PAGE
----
2 fix typo

(this is a variation on Darij's answer)

Note that "holomic" holonomic" generating functions $f(x)$, i.e. generating functions satisfying a linear differential equation with polynomial coefficients (in $x$) enjoy rich closure properties.
For a (very brief) summary, see Table 1 of a paper on guessing (sorry, I couldn't find a better reference, but there should be one...). Moreover, all these closure properties can be made "effective": if we know the order and the degree of the coefficients of the diffential equation for $f(x)$ and for $g(x)$, we can (easily) compute bounds for order and coefficient degree of the differential equation for $f+g$, $f\cdot g$, etc.

Moreover, it turns out that the (Taylor) coefficient sequence of a holonomic generating function satisfies a linear recurrence with polynomial coefficients, i.e., is P-recursive, and the P-recursive sequences are precisely the coefficient sequences of holonomic generating functions.

Thus, to find such a recurrence (or differential equation), it is often easiest to use gfun for Maple by Bruno Salvy and Paul Zimmermann, or the Mathematica equivalent by Mallinger (I think). Unfortunately, the FriCAS package described in 1 only does the guessing part, i.e., you would need to compute the bounds yourself and then check. In the case at hand the results are below.

However, you also asked, whether the solution is hypergeometric. To check this, you simply feed the recurrence you found below into Petkovsek's program Hyper, it will tell you whether there is a hypergeometric solution. (most probably no, because if the degree of the coefficient polynomials of the hypergeometric solution are not huge, guessPRec and guessHolo would have found it.)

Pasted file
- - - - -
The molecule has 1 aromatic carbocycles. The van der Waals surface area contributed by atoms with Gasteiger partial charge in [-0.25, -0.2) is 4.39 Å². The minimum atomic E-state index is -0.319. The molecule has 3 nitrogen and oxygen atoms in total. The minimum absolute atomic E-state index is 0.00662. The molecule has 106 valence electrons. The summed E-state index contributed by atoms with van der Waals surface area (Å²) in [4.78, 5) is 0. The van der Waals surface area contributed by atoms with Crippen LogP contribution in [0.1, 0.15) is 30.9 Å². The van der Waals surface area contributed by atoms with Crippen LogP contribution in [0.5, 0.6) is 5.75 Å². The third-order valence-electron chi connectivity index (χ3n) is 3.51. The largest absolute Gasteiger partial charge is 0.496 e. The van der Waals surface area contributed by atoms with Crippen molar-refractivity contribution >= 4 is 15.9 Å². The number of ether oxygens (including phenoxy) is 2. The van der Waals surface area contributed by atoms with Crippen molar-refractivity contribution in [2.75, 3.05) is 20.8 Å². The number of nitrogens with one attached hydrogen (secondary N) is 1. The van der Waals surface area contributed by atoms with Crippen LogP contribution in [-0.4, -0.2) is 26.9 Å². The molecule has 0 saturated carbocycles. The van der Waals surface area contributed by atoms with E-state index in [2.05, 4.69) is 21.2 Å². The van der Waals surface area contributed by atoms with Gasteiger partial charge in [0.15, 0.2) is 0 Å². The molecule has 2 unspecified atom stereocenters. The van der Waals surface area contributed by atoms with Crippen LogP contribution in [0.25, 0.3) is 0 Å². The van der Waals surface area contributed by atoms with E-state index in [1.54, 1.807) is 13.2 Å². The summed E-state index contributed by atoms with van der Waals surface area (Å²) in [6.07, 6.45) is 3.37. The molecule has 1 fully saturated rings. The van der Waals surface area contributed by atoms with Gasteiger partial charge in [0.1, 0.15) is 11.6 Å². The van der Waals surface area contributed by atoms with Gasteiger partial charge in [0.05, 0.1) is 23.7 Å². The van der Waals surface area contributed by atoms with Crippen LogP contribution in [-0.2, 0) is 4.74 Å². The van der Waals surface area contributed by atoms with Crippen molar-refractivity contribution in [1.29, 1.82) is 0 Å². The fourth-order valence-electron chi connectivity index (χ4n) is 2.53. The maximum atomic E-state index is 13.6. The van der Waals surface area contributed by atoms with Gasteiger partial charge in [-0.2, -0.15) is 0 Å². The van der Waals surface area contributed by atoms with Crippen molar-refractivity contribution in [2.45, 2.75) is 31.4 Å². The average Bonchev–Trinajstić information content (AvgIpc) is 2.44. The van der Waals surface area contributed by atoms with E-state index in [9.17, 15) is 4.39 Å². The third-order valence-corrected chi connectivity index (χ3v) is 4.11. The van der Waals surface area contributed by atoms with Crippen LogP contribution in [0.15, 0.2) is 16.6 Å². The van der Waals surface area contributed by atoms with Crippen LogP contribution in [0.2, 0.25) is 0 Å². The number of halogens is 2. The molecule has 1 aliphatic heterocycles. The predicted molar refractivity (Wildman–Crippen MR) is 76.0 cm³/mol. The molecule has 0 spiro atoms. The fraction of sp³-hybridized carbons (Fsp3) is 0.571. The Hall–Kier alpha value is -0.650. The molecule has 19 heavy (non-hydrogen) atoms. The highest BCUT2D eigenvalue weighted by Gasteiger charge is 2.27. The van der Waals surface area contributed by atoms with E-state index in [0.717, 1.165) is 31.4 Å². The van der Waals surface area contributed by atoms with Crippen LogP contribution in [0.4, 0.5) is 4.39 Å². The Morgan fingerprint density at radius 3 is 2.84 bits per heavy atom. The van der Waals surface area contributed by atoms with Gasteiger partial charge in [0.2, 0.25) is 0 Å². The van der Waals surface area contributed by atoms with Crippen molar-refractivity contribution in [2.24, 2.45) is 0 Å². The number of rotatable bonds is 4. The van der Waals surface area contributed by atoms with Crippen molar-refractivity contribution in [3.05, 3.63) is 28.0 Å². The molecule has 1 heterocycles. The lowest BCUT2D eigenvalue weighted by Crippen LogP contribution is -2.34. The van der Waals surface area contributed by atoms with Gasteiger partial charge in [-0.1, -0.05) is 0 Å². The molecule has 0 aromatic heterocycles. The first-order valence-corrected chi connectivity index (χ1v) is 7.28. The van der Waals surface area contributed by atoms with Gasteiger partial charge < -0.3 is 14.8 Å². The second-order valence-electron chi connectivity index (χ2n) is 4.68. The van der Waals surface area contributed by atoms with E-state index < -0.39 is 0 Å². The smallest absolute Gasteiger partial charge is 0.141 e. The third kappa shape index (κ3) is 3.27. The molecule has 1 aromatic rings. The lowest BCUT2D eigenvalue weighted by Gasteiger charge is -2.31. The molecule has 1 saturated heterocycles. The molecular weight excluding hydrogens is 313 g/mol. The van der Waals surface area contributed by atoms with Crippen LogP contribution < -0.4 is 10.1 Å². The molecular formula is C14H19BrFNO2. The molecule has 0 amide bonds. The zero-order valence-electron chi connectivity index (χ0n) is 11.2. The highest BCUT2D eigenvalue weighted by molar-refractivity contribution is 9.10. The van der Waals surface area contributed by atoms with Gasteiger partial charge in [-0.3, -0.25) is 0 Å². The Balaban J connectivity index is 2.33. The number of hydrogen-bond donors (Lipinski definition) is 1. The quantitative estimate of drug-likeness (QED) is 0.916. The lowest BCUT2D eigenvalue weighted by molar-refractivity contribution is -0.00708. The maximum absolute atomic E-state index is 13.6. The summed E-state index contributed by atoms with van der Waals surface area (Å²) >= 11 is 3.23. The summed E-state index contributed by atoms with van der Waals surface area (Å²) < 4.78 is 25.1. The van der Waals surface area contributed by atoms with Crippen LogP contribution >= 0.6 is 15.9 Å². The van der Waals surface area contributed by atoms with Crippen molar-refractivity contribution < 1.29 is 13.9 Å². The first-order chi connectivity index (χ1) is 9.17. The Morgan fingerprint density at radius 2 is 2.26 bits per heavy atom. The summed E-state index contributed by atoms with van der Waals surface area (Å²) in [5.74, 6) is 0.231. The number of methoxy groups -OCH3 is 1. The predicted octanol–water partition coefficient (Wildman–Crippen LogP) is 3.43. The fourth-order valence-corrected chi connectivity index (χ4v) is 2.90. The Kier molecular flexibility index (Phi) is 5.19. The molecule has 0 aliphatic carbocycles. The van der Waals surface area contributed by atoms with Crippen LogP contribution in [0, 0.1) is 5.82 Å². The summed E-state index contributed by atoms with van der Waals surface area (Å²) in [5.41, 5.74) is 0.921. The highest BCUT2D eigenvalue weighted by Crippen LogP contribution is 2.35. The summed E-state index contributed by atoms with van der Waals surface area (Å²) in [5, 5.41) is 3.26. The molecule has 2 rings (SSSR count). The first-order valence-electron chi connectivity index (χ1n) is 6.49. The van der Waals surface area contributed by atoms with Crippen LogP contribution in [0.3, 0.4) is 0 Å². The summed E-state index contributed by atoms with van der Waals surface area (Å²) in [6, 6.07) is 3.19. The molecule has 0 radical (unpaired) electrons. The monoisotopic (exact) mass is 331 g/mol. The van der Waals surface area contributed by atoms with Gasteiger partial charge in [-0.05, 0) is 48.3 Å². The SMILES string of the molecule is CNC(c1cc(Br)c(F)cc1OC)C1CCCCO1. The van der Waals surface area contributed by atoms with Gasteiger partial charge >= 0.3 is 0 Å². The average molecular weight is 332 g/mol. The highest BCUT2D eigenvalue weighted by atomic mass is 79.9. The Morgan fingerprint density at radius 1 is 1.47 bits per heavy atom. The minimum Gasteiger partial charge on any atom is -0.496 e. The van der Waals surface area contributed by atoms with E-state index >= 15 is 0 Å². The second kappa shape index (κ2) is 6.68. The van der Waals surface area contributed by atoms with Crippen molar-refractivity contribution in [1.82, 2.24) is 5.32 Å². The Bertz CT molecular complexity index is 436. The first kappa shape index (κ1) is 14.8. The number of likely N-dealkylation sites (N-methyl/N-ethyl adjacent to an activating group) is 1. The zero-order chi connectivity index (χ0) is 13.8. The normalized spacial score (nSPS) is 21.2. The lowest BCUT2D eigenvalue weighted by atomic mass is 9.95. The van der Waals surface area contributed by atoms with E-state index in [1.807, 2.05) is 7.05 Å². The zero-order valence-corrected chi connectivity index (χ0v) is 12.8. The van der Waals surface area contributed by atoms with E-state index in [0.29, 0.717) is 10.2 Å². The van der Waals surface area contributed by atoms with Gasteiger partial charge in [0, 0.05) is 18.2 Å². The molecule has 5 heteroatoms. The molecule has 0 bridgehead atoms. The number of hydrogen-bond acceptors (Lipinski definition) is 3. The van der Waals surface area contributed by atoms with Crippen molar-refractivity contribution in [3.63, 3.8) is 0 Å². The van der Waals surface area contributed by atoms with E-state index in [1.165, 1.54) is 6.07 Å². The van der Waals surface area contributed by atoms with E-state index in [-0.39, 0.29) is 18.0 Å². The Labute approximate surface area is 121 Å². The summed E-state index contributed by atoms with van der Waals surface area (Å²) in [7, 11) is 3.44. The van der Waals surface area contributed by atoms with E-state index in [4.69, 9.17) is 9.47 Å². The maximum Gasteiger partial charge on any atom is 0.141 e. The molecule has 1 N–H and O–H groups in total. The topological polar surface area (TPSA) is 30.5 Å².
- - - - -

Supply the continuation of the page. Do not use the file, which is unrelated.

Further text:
In case you are dealing with orthogonal polynomials, the Askey Wilson scheme by Koekoek and Swarttouw is a great reference to find the basic information.

(1) -> guessHolo(cons(x, [(legendreP(n, x)-(1-1/n)*legendreP(n-2, x)) for n in 2..30]), variableName==t)

(1)
[
[
n
[t ]f(t):
4     2  2     5     3           4     2  ,,
((- 2t  - 2t )x  + (t  + 6t  + t)x - 2t  - 2t )f  (t)

+
3       2      4      2           3       ,
((- 3t  - 7t)x  + (3t  + 15t  + 2)x - 8t  - 2t)f (t)

+
2      2     3            2
((t  - 3)x  + (t  + 3t)x - 4t  + 2)f(t)
=
0
,
2           2 3      2       3 4      3 2     3
3t x  - 2t   15t x  - 13t x   35t x  - 39t x  + 6t       4
f(t)= x + ---------- + -------------- + --------------------- + O(t )]
2              6                   8
]
Type: List(Expression(Integer))
(2) -> guessPRec cons(x, [(legendreP(n, x)-(1-1/n)*legendreP(n-2, x)) for n in 2..30])

(2)
[
[
f(n):
4      3      2             2     4      3      2
((4n  + 28n  + 67n  + 63n + 18)x  - 4n  - 28n  - 68n  - 68n - 24)
*
f(n + 2)
+
4      3       2              3
(- 8n  - 52n  - 118n  - 107n - 30)x
+
4      3       2
(8n  + 52n  + 120n  + 114n + 36)x
*
f(n + 1)
+
4      3      2             2     4      3      2
((4n  + 24n  + 51n  + 46n + 15)x  - 4n  - 24n  - 52n  - 48n - 16)f(n)
=
0
,
2
3x  - 2
f(0)= x, f(1)= -------]
2
]
Type: List(Expression(Integer))